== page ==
A Student’s Conceit

Windblown grass on one of my favourite hillsides. Filmed 8 November 2017 (late spring in South Africa). (The text shall make its illustrative purpose clear.)

I cannot help but critique the lines of my betters while reading their work. No matter how celebrated (and deservedly so) they may be, the writing of great English and Afrikaans poets often carve a furrow in my brow. It is usually some unnatural or lacklustre use of language—some invention of the period in which the works were composed—that I, a modern reader, find impossible to overcome. I could embark on a diatribe about Wordsworth’s writing—his choice of metre and vocabulary at times so unbearable that I must set the verses aside in sheer despair—but here I want to cite a particular line from a poem by Toon van den Heever (1894–1956), “In die Hoëveld” (In the Highveld), the first of the second stanza:

“Op die Hoëveld, waar dit wyd is, waar jy baie ver kan sien…”

In the Afrikaans aesthetic, this is a line so dull, it defies belief. Describing the vastness of the highveld, it translates: “On the Highveld, where it is wide, where you can see very far”—one reels at its crudeness. Though no line can ever be wholly conveyed in another language, I assure the reader that the wincing effect of the English perfectly replicates that of the Afrikaans—an aberration in an otherwise expertly crafted poem. Granted, the words are conceived as those of a simple miner in a bout of homesickness1, but they are incongruous when one considers the calibre of the lines that precede and follow (amongst others, “Waar kuddes waaigras huppel oor die veld…” (Where herds of grasses skip across the field2))!

Why did he not render it “Op die Hoëveld, waar dit wyd is, waar ver die oog kan sien” (In the Highveld, ever vast, where far the eye can see3)? What led him to favour that particular version of the line above all others? Indeed, why does any artist make the artistic choices he makes? Whenever I recite “In die Hoëveld”, I pause in the interval between the two verses and wonder what unfortunate convergence of inspiration, idiosyncrasy and flair conspired to produce the abomination of a line I must utter at the start of verse two!

Nonetheless, “In die Hoëveld” remains my favourite Afrikaans poem4—its simple imagery is sublime. I own an anthology of selected works of various poets that includes it and have just ordered a later edition of the poet’s own publication in which it first appeared, Eugene en Ander Gedigte (Eugene and Other Poems)—moreover, I am making enquiries about the first edition (1931) which would be a fine addition to my modest but cherished collection. Thus, while my criticism is severe, my devotion to the poet is undiminished.

  1. In the verses, the ailing workman recollects a sweeter time and place “in the highveld”.
  2. Stanza one, line two. Direct translation: Where herds [of] wave-grass skip across the field.
  3. Or more accurately: On the Highveld, where it is wide, where far the eye can see.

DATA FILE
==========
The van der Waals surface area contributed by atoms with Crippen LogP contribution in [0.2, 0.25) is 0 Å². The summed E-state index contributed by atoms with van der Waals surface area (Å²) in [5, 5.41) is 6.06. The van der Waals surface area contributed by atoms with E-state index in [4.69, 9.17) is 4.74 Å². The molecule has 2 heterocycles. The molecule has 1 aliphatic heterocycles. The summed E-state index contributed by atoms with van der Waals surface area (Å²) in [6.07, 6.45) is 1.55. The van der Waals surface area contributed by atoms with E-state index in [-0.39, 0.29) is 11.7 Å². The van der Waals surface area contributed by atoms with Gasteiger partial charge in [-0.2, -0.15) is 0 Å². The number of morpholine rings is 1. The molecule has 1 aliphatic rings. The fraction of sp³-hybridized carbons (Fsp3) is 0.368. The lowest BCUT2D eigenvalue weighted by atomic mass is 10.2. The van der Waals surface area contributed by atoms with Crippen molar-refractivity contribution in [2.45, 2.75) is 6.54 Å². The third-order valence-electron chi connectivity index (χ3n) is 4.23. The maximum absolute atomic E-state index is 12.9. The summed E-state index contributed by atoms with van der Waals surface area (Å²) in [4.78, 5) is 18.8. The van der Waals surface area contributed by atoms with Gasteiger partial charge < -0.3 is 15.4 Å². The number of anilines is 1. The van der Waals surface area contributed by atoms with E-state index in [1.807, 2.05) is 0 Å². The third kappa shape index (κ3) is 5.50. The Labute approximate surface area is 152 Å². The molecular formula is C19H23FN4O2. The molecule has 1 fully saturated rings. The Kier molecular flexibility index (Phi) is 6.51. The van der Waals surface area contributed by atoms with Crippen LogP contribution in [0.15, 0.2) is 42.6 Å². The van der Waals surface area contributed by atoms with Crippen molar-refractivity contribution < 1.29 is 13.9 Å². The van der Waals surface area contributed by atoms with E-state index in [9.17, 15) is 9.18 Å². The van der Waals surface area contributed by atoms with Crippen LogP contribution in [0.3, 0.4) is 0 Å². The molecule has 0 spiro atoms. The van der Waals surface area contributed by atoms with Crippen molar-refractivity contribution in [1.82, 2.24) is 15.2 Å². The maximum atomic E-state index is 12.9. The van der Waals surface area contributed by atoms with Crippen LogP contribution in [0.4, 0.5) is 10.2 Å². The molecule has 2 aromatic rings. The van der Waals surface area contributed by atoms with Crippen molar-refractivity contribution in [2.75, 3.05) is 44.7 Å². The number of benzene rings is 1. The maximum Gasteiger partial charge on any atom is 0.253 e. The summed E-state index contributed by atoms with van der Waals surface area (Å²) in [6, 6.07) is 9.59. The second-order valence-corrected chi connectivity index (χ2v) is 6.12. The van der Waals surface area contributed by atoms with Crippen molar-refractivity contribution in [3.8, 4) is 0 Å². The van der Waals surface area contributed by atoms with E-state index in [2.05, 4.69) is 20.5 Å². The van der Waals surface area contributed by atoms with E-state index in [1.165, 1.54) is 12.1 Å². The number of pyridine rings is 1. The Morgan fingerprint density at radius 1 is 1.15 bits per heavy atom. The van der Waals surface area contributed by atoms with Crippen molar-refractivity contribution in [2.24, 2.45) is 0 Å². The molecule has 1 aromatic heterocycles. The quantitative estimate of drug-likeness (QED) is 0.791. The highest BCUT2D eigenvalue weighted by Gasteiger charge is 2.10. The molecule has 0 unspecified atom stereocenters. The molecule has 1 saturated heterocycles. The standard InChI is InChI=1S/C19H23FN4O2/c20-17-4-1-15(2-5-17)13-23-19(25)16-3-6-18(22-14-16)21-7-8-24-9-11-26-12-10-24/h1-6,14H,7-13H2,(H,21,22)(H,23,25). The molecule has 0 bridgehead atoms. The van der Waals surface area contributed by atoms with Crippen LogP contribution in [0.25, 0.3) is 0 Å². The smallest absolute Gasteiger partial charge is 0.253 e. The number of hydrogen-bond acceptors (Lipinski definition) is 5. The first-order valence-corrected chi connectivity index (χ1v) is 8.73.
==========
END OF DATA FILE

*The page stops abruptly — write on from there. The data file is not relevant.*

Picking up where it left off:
4. My favourite English poem is the untitled free verse stanzas by Richard Adams for Silverweed in the “Silverweed” chapter of Watership Down; my favourite French poem, the lyric and unaffected “Le Brouillard” (The Mist) by Maurice Carême. All of these share a common theme: a fascination with nature expressed in straightforward but evocative (and memorable) language—the great ambition of my poetry.

In Terms of Venery

Blue Cranes, 16 March 2018. Copyright 2018 Forgotten Fields. All rights reserved.
A small herd of Blue Cranes (Grus paradisea) on a hilltop. (Taken 16 March 2018 in the Overberg region of the Western Cape of South Africa.)

In the “Cranes and Sheep” poetic sketch I am presently developing, I refer to the creatures in the title as I often encounter them: in small congregations on the hillsides. In terms of venery (that is, hunting) both are collectively described as a “herd” (along with “sedge/sege” or “siege” for cranes and “flock” for sheep).

I have long been fascinated by terms of venery for they possess a poetry of their own: there is a flamboyance of flamingos, a charm of goldfinches, an ostentation of peacocks, a bouquet of pheasants, an unkindness of ravens, a lamentation of swans and—without a doubt my favourite—an exaltation of larks!

I am certain “an exaltation of larks” was the origin of my “An Exaltation” title as the sketch was composed in 2017 when my interest in the subject was at its peak. So smitten was I with its figurative power that it must have lingered with me, later to emerge as a title. I am pleased it did—“exaltation” is a glorious word!

“An Exaltation” Revisited

Merino on an Eminence, 18 October 2019. Copyright 2019 Forgotten Fields. All rights reserved.
A flocklet of Merino on an eminence. At the summit (on the right), a Blue Crane. Taken 18 October 2019 in the Overberg (Western Cape, South Africa).

A few days ago, I extolled the simple beauty of my rural surroundings—the fundamental function of my work—in a few lines under the title “An Exaltation” and referred to it again later as an example of how my poems typically begin. I have since succumbed to temptation and turned the piece into a rough poetic sketch.

Incidentally, the title was taken from a redundant sketch in the current litany of poems for the collection; I am pleased to see it revived in this way but conflicted about including it. I resolved not to add new sketches to the list, and this reimagined version is technically so—I may have to move it to the “future collection” set.

Poetry Publication Progress (2019-10-28)